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    Modify existing Spanish and/or Italian names, that although are unique to your book, will hint at the cultures you are suggesting. Hernandez, changes to Hurnandiaz, for example (first thing I could think of, I'm sure there is something better).

    The names should fit the character, and be easily identifiable; although in my book, I have made some names up, but with others, have actually given them 'real' names on purpose, which adds to the humour - a robot called 'Dave' for example.
     
  12. Fantasy of You
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    Fantasy of You Banned

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    You can't have two characters born and raised in the same city called Fred and Ill'tongurinon. It's so funny when I see such things, particularly when they're from the same culture.
     
  13. Donal
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    Donal Contributing Member

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    Can't you? I have friends with Italian, Spanish, German, Irish and Hebrew names. EDIT: and we are all born and raised in same city of only 80,000 people.
     
  14. w176
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    w176 Contributing Member Contributor

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    Well take any big city on earth and you WILL see this phenomena.
     
  15. Steerpike
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    Steerpike Felis amatus Supporter Contributor

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    I think you're worrying too much about this, Crocodile.

    Think about this - you're worried about using Spanish names if Spain doesn't exist, but you're more than happy to use a name like Fred? Fred (Frederick) is a Germanic name, so what if Germanic cultures don't exist?

    Any actual name you use is going to be associated with some earth culture that doesn't exist in a fantasy world. So you're either reduced to using completely made-up names like Cha#!&gulKa-!tok (apologies to bushmen if that's a real name), or you just use the names you want to use and don't worry so much about this. As long as they're internally consistent within your fantasy world, you're fine.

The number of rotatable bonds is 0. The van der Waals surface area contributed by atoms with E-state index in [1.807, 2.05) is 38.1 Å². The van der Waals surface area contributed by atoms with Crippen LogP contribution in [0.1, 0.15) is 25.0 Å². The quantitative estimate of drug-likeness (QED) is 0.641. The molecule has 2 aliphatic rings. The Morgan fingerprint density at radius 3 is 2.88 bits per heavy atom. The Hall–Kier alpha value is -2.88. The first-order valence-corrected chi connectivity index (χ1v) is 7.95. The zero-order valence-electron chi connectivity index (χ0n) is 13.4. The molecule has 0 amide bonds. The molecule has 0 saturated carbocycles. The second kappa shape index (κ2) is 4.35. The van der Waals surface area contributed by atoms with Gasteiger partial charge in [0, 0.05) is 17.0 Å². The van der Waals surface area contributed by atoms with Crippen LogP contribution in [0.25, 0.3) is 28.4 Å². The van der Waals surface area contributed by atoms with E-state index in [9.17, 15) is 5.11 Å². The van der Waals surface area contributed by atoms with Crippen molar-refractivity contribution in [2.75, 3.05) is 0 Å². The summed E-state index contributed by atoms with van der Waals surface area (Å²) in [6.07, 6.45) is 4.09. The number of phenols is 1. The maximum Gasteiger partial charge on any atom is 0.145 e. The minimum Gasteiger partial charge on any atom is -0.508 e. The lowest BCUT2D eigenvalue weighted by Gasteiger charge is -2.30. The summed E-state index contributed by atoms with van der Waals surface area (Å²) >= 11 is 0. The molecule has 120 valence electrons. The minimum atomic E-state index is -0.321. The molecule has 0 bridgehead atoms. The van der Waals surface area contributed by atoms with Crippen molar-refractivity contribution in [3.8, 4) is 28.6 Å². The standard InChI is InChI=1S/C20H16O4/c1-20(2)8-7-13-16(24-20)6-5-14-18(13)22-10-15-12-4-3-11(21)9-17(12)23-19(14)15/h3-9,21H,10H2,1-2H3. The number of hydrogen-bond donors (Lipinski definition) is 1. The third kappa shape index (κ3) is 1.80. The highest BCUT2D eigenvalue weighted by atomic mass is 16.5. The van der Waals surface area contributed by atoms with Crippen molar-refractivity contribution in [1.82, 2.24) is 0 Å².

Take Robert Jordan, for example. Matt, Rand and Perrin all come from the same small village. Matt is Hebrew, Rand is German, and Perrin is English. At least in OUR world. But in Jordan's world, they're all apparently used by the same culture.

    It's you're world, and it's a made-up world. Your creations can use whatever names you decide they should have.
     
  16. Crocodile_Casualties
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    Crocodile_Casualties New Member

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    Actually, I was just using Spain as an example. I meant that no conventional name could exist without the culture and language it's derived from.

    So far, all the human characters have "Earth-names", while other species have made up names. Would that seem like an inconsistency?

    Anyway, I think you're right. I probably am giving this undue obsession. Thanks, Steerpike.
     
  17. w176
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    w176 Contributing Member Contributor

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    No. It would not be an inconsistency.

    You seem to ha made this choice to have human relatable and other races foreign. And as a tool it works well i would say.